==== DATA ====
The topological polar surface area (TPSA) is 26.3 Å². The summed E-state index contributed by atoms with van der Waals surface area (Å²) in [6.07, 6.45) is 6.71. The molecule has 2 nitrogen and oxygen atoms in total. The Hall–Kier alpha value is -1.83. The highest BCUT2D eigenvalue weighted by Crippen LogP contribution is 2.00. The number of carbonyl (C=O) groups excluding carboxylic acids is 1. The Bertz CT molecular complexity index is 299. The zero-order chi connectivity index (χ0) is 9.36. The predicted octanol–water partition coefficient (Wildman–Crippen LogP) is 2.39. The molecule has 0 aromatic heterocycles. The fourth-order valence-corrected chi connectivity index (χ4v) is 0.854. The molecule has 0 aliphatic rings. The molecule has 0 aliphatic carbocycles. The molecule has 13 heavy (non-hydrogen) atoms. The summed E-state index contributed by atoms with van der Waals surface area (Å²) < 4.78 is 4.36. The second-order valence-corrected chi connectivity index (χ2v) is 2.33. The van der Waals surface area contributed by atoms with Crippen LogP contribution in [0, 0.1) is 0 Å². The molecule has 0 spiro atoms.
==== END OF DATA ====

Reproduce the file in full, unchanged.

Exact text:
The topological polar surface area (TPSA) is 26.3 Å². The summed E-state index contributed by atoms with van der Waals surface area (Å²) in [6.07, 6.45) is 6.71. The molecule has 2 nitrogen and oxygen atoms in total. The Hall–Kier alpha value is -1.83. The highest BCUT2D eigenvalue weighted by Crippen LogP contribution is 2.00. The number of carbonyl (C=O) groups excluding carboxylic acids is 1. The Bertz CT molecular complexity index is 299. The zero-order chi connectivity index (χ0) is 9.36. The predicted octanol–water partition coefficient (Wildman–Crippen LogP) is 2.39. The molecule has 0 aromatic heterocycles. The fourth-order valence-corrected chi connectivity index (χ4v) is 0.854. The molecule has 0 aliphatic rings. The molecule has 0 aliphatic carbocycles. The molecule has 13 heavy (non-hydrogen) atoms. The summed E-state index contributed by atoms with van der Waals surface area (Å²) < 4.78 is 4.36. The second-order valence-corrected chi connectivity index (χ2v) is 2.33. The van der Waals surface area contributed by atoms with Crippen LogP contribution in [0, 0.1) is 0 Å². The molecule has 0 spiro atoms.